Last summer, this little clumping bamboo got me into big trouble over at Google+.  It was Google's brand new social network where we early adopters were happily posting photos and talking about our interests.  I had just planted this little clumping Borinda augustissima at the edge of the shade garden.  I took a photo of it and posted it with a caption about a new addition to the garden.  It was really just a practice post; no big deal.

Well, jumping Jehoshaphat!  My innocent little throw-away post got some surprising attention.  A woman took me to task for planting this "terrible, invasive plant."   "Bamboo is outlawed in Florida."  "Didn't I know that bamboo should never be planted?"


I could sense the desperation in her words.  It seemed an out-of-proportion reaction to such a small plant.  In the friendliest, most polite response I could conjure up, I pointed out that this was not Florida.  Bamboo was not considered an invasive plant here.  In fact, references specifically described this one as non-invasive.

She then informed me that she was a certified horticultural something-something.  I guess I was supposed to whither in awe at this news, rip the little sucker out of the ground, and burn it on a pyre of wormwood.  Well, that didn't happen.  Instead, I just deleted the post.  It wasn't that important.  I didn't feel compelled to engage someone who struck me, frankly, as a bit nuts.

Let's talk about the realities of my garden.  After a year, I am surprised the bamboo is still alive.  My soil is glacial till, sand and rocks held together with clay.  It is totally devoid of organic material.  When it dries out, it hardens like concrete and is called hardpan.  I live at the edge of the Olympic Rain Shadow receiving about half the rainfall that Seattle gets.  I also live on the shore of Puget Sound which delivers almost constant, salt-laced winds.  Gardening here has some special challenges.

I am an avid native plant gardener.  I grew up in western Washington and native plants are a symbol of home for me.  The woods and wetlands, ocean dunes and mountain meadows here are magical places.  Native plants are an obvious choice for local garden conditions.  I purposely left the giant Douglas and Grand Firs in the yard.  Most people would have cut them down.  I love it when one of the indigenous natives comes up in the garden on its own.  I really enjoy the wildlife that seems to feel at home in my yard, in the same way I do.  But I also enjoy growing cultivated plants, or "exotics" as some would call them.  I admire Japanese gardens and I have tried to weave an Asian flavor into my garden.  Bamboo fits the bill and It blends beautifully with the native foliage.  I am attracted to almost anything with "japonica" in the name.  In this regard, my only regret has been Lonicera japonica.  Now that was an invasion.  I do learn from my mistakes.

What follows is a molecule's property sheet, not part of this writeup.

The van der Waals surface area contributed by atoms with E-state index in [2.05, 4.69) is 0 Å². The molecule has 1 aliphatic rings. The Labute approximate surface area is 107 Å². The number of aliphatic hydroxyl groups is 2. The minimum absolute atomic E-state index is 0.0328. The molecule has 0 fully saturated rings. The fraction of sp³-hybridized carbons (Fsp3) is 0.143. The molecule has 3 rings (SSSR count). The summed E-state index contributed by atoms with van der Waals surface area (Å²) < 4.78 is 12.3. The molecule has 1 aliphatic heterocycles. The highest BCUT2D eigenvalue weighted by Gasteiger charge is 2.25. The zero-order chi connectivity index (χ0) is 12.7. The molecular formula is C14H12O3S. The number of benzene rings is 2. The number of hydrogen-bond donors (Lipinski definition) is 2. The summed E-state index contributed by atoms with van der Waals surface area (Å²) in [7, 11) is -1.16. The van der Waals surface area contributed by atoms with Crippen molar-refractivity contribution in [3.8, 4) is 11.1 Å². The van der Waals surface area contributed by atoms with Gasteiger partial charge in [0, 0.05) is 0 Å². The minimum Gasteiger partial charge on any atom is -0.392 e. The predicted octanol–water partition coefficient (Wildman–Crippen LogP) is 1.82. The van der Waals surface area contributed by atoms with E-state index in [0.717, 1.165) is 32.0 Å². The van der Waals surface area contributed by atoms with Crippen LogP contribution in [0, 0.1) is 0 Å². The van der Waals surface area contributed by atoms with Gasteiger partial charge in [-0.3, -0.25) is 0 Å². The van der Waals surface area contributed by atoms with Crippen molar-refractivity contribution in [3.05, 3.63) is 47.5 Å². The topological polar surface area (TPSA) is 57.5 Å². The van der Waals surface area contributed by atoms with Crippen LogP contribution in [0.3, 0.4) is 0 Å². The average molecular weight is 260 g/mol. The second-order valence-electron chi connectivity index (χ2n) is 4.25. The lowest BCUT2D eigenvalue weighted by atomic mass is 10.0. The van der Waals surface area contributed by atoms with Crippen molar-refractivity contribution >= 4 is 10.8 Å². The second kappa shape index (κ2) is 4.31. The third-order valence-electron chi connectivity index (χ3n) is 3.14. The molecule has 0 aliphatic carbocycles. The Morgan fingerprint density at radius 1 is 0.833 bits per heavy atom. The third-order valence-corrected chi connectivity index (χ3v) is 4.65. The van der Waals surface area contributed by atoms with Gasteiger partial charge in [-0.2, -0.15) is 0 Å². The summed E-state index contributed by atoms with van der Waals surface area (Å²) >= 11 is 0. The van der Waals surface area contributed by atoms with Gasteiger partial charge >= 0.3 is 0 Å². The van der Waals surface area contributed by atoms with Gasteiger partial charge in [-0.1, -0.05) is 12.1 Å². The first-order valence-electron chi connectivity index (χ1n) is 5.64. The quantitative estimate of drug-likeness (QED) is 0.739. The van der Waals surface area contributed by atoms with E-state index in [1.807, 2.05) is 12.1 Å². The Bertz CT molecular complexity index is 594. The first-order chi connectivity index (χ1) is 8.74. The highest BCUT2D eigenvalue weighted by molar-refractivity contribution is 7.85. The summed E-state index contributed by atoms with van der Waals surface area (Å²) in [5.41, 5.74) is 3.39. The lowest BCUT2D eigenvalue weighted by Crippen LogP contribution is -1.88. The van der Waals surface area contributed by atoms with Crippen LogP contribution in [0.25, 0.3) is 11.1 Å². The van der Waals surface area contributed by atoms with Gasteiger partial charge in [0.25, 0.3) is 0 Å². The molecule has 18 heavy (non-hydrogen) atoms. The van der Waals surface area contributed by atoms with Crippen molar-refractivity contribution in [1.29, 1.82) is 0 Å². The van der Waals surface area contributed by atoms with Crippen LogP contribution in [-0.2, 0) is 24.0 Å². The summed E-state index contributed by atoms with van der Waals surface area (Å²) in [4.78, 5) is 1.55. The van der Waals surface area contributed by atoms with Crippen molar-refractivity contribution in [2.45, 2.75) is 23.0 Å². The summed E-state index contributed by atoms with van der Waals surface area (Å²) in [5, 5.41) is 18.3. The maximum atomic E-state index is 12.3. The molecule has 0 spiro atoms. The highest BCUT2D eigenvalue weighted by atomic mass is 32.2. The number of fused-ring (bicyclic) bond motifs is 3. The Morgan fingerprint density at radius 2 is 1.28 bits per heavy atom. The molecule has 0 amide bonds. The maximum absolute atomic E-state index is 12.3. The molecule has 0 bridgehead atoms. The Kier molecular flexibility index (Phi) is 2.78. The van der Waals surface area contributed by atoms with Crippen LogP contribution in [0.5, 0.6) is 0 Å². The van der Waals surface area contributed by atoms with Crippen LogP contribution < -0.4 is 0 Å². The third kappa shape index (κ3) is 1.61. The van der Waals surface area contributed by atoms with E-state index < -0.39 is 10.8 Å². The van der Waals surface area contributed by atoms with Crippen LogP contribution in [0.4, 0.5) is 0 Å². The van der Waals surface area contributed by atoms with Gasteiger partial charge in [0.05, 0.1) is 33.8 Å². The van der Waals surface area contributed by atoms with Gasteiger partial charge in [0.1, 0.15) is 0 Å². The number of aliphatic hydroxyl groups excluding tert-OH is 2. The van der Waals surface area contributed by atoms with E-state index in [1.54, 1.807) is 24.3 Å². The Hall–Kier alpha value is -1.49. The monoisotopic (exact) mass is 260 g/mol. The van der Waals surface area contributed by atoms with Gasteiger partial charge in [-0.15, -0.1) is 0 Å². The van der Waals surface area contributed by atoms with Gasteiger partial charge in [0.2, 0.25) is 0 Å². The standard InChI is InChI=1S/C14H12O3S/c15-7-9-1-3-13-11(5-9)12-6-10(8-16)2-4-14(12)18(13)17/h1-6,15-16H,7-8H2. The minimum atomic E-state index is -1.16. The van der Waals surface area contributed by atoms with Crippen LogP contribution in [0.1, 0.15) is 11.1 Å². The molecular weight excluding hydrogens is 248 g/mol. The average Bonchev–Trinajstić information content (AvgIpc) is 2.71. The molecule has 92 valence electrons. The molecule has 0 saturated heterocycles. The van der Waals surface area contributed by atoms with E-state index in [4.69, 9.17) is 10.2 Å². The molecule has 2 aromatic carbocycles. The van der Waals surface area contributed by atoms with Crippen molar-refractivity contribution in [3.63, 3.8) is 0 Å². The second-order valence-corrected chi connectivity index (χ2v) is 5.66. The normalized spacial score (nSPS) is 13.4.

After a year, the bamboo plant is still alive, and for me, that is success.  It has not taken over the neighborhood either.  Day of the Triffids did not come to South Fidalgo.  The photo reveals that the little two-foot bamboo is not the problem.  My problem is the neighbors' encroaching cotoneaster and the blackberry vines growing up through it.

Now, let's talk about real invasive plants in the Pacific Northwest.  This is a photo from just up the road.  It shows two native Bitter Cherries (Prunus emarginata) that are completely engulfed by English Ivy (Hedera helix).  Surprisingly, the cherries are still alive and leafing at the tops, a testimony to native endurance.  In time, they will be smothered or pulled down by the weight of the ivy.  English Ivy seems to love our shady, cool, foggy climate and it is a real problem here.

These photos of English Ivy are from my yard.  The first two Douglas Firs are on the neighboring property.  The middle photo reveals how the vines crisscross around the trunk of the tree.  The third tree is in my yard.  I have found that cutting the vines near the ground will kill the ivy.  I don't pull the vines off the tree since this will damage the bark.  Eventually, they will loosen and fall off on their own.  Native understory plants like Sword Ferns, Salal, Indian Plum, Mahonia, Ocean Spray and Red-flowering Currant are quickly overwhelmed and displaced by the ivy.  European Starlings relish the ivy's fruit.  This unfortunate relationship only serves to extend the territories of both invasive pests.  It has been planted by gardeners here in the belief that it will prevent the erosion of soil on slopes.  The irony is that it does not.  Instead, the shallow-rooted ivy will quickly spread and displace the native plants that would actually serve this purpose.

Then, there is Himalayan Blackberry (Rubus discolor, R. armeniaca) and this is how it starts.  The plant was introduced by Luther Burbank himself.  This seedling is perhaps a little more than a week old.  The birds do love the berries and consequently, these seedlings come up everywhere.  Try and pull the seedling and it will likely break off.  The root may survive to sprout another day.

One website describes it as one of the "ten most unwanted pests."  If left to its own devices, Himalayan Blackberry will quickly grow over everything it encounters.  The canes can grow two feet a day.  In two years, an entire yard could become covered ten feet deep with woody vines that have killer thorns.  Our slow-growing native shrubs don't have a chance against this cheetah of the plant world.  Turn your back for a couple of weeks, and the photo above shows the results.  I have a Douglas Fir with vines that grew over its limbs 30 feet/10 meters above the ground.  Nothing much can stop it.  Where a vine touches the ground, another plant will spring up.  The roots produce nodes that also sprout new plants.